Increased Connectivity Expands Asia’s Cross-Border Opportunities

July 13, 2021 — Singapore

The growing number of cross-border links could help to meet demand for overseas assets

Interest rate cuts and volatility in global capital markets have once again reminded investors of the benefits of diversification, boosting appetite for foreign investments. Alongside this growing demand, Asian regulators have been putting in efforts to further liberalize cross-boundary investments.

One of the most highly anticipated connectivity schemes is the Guangdong-Hong Kong-Macao Greater Bay Area Wealth Management Connect (WMC), which will offer residents access to wealth management products distributed by banks in the area, once rolled out. In addition, Shenzhen and Hong Kong launched a master-feeder exchange-traded fund (ETF) link in 2020, with the first batch of four ETFs listed last October. Two new funds were added to the China-Japan ETF link this year, with the scheme having debuted in mid-2019. Another ETF cross-listing link will soon be rolled out between China and Korea, following an agreement in May 2021.

Other supportive moves include India’s raising of each fund company’s investment limit in overseas ETFs from US$50 million to US$200 million, and the doubling of each fund manager’s offshore securities investment limit to US$600 million last November. In Southeast Asia, the Philippines joined the ASEAN Collective Investment Scheme passporting framework in May this year, and a Mutual Recognition of Funds scheme between Hong Kong and Thailand took effect the following month. Korea introduced the Asia Region Funds Passport scheme in May 2020, although the scheme has yet to approve its first fund.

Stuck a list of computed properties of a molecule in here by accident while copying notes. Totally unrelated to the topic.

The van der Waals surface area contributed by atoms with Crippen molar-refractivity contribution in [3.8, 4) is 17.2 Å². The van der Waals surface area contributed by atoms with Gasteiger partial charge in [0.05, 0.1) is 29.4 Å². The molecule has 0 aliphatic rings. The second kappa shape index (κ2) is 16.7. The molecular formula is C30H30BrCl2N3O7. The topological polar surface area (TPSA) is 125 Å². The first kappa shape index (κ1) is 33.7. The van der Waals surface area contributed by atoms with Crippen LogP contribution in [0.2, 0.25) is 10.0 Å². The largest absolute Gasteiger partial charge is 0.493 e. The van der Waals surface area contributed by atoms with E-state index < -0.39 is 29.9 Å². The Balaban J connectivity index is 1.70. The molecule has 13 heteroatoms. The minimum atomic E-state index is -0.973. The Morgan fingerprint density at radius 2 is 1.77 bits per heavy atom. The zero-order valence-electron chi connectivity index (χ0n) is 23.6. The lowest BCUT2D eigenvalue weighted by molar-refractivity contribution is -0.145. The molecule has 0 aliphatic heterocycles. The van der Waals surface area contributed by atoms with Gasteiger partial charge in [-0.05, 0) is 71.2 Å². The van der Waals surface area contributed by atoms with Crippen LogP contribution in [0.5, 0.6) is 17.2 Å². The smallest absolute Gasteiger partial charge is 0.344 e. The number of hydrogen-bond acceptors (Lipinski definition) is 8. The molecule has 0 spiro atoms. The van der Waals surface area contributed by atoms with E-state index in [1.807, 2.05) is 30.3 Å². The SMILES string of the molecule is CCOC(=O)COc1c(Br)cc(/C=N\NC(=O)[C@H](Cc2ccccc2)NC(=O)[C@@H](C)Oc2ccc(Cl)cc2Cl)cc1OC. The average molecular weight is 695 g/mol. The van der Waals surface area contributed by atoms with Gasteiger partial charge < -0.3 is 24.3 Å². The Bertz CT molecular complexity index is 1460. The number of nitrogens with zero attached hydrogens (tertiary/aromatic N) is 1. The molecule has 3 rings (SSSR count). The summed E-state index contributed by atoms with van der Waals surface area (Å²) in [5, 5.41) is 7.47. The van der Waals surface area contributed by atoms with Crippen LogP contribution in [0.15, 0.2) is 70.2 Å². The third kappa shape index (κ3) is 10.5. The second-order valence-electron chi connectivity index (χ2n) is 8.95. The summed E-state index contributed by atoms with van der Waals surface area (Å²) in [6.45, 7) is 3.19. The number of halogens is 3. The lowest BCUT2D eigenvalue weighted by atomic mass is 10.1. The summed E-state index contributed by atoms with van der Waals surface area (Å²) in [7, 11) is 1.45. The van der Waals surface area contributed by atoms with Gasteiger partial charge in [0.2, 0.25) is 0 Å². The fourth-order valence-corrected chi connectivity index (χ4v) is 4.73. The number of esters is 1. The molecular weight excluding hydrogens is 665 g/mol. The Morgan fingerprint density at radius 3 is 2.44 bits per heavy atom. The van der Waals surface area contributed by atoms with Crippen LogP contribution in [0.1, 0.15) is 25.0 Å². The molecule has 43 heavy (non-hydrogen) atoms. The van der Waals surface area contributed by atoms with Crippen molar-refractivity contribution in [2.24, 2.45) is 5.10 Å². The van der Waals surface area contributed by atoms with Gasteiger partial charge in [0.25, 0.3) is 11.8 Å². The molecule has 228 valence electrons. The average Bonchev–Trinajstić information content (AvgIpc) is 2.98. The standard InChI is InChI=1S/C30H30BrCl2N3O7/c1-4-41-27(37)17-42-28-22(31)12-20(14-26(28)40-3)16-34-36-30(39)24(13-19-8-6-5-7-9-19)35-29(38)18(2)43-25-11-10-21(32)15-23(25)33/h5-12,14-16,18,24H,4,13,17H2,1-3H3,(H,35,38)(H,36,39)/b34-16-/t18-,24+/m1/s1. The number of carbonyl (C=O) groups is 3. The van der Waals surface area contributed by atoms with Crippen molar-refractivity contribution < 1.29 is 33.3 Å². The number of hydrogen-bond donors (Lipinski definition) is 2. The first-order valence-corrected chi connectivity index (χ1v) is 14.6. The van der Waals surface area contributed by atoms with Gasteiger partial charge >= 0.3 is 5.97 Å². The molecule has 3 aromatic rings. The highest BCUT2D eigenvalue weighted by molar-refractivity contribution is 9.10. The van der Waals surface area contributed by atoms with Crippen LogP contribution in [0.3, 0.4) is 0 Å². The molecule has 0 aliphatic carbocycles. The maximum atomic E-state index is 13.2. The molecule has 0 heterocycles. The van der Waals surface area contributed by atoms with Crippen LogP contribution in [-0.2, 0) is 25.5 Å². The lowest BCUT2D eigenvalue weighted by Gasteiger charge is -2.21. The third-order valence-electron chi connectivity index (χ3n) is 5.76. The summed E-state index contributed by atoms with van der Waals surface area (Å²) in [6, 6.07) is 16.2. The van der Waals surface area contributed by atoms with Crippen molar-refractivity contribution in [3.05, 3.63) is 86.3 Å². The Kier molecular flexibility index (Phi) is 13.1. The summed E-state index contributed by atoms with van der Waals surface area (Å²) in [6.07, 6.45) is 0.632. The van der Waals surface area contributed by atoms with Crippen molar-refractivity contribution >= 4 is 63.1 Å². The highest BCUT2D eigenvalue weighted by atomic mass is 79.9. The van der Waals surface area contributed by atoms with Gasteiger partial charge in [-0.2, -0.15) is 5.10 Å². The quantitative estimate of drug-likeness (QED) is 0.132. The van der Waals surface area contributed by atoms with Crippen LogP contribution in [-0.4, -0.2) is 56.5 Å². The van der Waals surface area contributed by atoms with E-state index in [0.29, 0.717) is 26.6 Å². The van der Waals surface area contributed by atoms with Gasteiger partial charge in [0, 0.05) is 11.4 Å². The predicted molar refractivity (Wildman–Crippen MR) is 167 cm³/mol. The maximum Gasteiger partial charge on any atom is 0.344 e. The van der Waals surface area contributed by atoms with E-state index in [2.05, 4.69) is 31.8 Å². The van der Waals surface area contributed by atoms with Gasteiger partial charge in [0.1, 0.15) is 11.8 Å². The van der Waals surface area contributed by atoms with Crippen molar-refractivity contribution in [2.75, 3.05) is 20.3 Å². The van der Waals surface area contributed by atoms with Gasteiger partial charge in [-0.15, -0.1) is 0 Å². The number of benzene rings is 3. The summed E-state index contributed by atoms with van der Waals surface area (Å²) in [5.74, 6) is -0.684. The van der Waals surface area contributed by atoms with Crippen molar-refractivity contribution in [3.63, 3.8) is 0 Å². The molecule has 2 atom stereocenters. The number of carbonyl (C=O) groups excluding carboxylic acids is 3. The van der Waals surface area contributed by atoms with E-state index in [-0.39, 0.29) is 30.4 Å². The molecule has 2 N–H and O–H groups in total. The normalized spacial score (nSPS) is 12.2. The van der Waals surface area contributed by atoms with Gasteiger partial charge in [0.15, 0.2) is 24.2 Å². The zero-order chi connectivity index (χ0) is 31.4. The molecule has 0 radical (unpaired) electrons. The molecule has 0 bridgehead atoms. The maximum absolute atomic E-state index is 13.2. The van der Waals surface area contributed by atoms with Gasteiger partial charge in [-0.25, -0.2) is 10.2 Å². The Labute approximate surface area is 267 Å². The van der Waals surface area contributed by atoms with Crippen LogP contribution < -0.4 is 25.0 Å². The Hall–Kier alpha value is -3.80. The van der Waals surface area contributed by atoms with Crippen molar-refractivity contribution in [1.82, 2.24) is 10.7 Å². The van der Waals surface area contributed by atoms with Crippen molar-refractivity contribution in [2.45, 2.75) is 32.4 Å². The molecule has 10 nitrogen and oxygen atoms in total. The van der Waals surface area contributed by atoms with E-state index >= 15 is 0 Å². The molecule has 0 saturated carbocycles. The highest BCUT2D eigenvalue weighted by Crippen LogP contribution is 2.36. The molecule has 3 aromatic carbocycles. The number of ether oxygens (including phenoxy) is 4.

Meanwhile, growing appetite for foreign investments has been witnessed throughout many Asian markets, aside from Hong Kong and Taiwan, where retail interest in such funds has traditionally been strong. In India, international themes gained momentum last year among sophisticated and wealthy investors, resulting in the launch of various global fund of funds, whose assets rose more than 3.5 times in 2020. In Korea, cross-border funds’ assets were estimated to have tripled between 2017 and 2020, amid sluggish growth in the domestic market. In Southeast Asia, Greater China funds have gathered steam due to the positive outlook on the country’s economic recovery.

“The increasing number of cross-border connectivity schemes, combined with other regulatory measures, should expand the variety of offshore products available in the local markets. But while such initiatives are promising, they will take time to mature and hence, Cerulli believes their growth will be gradual and steady,” said Ken Yap, managing director, Asia, at Cerulli Associates.

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Note to editors

These findings and more are from The Cerulli Edge―Asia-Pacific Edition, 3Q 2021 Issue.

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